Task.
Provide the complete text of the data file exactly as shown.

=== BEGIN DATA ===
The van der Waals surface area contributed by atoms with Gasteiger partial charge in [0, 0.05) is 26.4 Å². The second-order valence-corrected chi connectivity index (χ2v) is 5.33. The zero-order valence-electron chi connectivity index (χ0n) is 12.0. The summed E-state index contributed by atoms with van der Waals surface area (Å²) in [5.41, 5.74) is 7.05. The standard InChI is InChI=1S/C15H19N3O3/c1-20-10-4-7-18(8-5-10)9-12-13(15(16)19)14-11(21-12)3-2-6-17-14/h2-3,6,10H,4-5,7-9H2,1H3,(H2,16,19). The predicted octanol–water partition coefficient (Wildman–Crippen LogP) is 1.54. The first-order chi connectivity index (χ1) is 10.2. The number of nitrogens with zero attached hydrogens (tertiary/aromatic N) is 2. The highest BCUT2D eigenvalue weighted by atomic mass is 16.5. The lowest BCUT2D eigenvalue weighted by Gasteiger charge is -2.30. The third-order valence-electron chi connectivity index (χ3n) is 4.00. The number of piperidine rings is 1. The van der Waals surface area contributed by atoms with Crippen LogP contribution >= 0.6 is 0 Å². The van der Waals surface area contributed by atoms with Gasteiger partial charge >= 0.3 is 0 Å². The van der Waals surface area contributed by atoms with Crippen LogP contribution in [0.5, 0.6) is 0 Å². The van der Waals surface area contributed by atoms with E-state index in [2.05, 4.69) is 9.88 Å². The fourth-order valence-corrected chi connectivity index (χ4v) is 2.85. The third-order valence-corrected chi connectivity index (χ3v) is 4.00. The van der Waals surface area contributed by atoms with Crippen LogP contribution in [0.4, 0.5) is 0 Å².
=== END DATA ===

The van der Waals surface area contributed by atoms with Gasteiger partial charge in [0, 0.05) is 26.4 Å². The second-order valence-corrected chi connectivity index (χ2v) is 5.33. The zero-order valence-electron chi connectivity index (χ0n) is 12.0. The summed E-state index contributed by atoms with van der Waals surface area (Å²) in [5.41, 5.74) is 7.05. The standard InChI is InChI=1S/C15H19N3O3/c1-20-10-4-7-18(8-5-10)9-12-13(15(16)19)14-11(21-12)3-2-6-17-14/h2-3,6,10H,4-5,7-9H2,1H3,(H2,16,19). The predicted octanol–water partition coefficient (Wildman–Crippen LogP) is 1.54. The first-order chi connectivity index (χ1) is 10.2. The number of nitrogens with zero attached hydrogens (tertiary/aromatic N) is 2. The highest BCUT2D eigenvalue weighted by atomic mass is 16.5. The lowest BCUT2D eigenvalue weighted by Gasteiger charge is -2.30. The third-order valence-electron chi connectivity index (χ3n) is 4.00. The number of piperidine rings is 1. The van der Waals surface area contributed by atoms with Crippen LogP contribution >= 0.6 is 0 Å². The van der Waals surface area contributed by atoms with Gasteiger partial charge >= 0.3 is 0 Å². The van der Waals surface area contributed by atoms with Crippen LogP contribution in [0.5, 0.6) is 0 Å². The van der Waals surface area contributed by atoms with E-state index in [2.05, 4.69) is 9.88 Å². The fourth-order valence-corrected chi connectivity index (χ4v) is 2.85. The third-order valence-corrected chi connectivity index (χ3v) is 4.00. The van der Waals surface area contributed by atoms with Crippen LogP contribution in [0.4, 0.5) is 0 Å².